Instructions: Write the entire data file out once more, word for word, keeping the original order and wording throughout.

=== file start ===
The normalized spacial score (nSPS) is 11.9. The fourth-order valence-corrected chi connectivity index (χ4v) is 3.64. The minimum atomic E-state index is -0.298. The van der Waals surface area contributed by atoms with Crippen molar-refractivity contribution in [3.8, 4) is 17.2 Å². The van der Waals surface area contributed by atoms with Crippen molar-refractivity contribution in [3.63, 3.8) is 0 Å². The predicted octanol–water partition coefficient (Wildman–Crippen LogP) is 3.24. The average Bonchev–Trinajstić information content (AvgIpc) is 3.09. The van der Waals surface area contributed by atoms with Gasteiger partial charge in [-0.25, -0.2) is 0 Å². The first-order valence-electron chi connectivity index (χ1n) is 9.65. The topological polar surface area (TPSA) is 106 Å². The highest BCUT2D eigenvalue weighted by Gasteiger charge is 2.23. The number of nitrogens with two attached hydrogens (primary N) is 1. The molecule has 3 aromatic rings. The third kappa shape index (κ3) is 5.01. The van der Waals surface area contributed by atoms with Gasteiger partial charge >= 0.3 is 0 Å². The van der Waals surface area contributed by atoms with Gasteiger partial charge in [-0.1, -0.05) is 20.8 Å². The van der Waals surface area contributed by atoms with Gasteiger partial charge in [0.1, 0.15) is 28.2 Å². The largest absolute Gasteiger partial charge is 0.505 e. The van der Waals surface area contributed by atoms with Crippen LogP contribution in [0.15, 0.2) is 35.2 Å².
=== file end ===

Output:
The normalized spacial score (nSPS) is 11.9. The fourth-order valence-corrected chi connectivity index (χ4v) is 3.64. The minimum atomic E-state index is -0.298. The van der Waals surface area contributed by atoms with Crippen molar-refractivity contribution in [3.8, 4) is 17.2 Å². The van der Waals surface area contributed by atoms with Crippen molar-refractivity contribution in [3.63, 3.8) is 0 Å². The predicted octanol–water partition coefficient (Wildman–Crippen LogP) is 3.24. The average Bonchev–Trinajstić information content (AvgIpc) is 3.09. The van der Waals surface area contributed by atoms with Gasteiger partial charge in [-0.25, -0.2) is 0 Å². The first-order valence-electron chi connectivity index (χ1n) is 9.65. The topological polar surface area (TPSA) is 106 Å². The highest BCUT2D eigenvalue weighted by Gasteiger charge is 2.23. The number of nitrogens with two attached hydrogens (primary N) is 1. The molecule has 3 aromatic rings. The third kappa shape index (κ3) is 5.01. The van der Waals surface area contributed by atoms with Gasteiger partial charge >= 0.3 is 0 Å². The van der Waals surface area contributed by atoms with Gasteiger partial charge in [-0.1, -0.05) is 20.8 Å². The van der Waals surface area contributed by atoms with Gasteiger partial charge in [0.1, 0.15) is 28.2 Å². The largest absolute Gasteiger partial charge is 0.505 e. The van der Waals surface area contributed by atoms with Crippen LogP contribution in [0.15, 0.2) is 35.2 Å².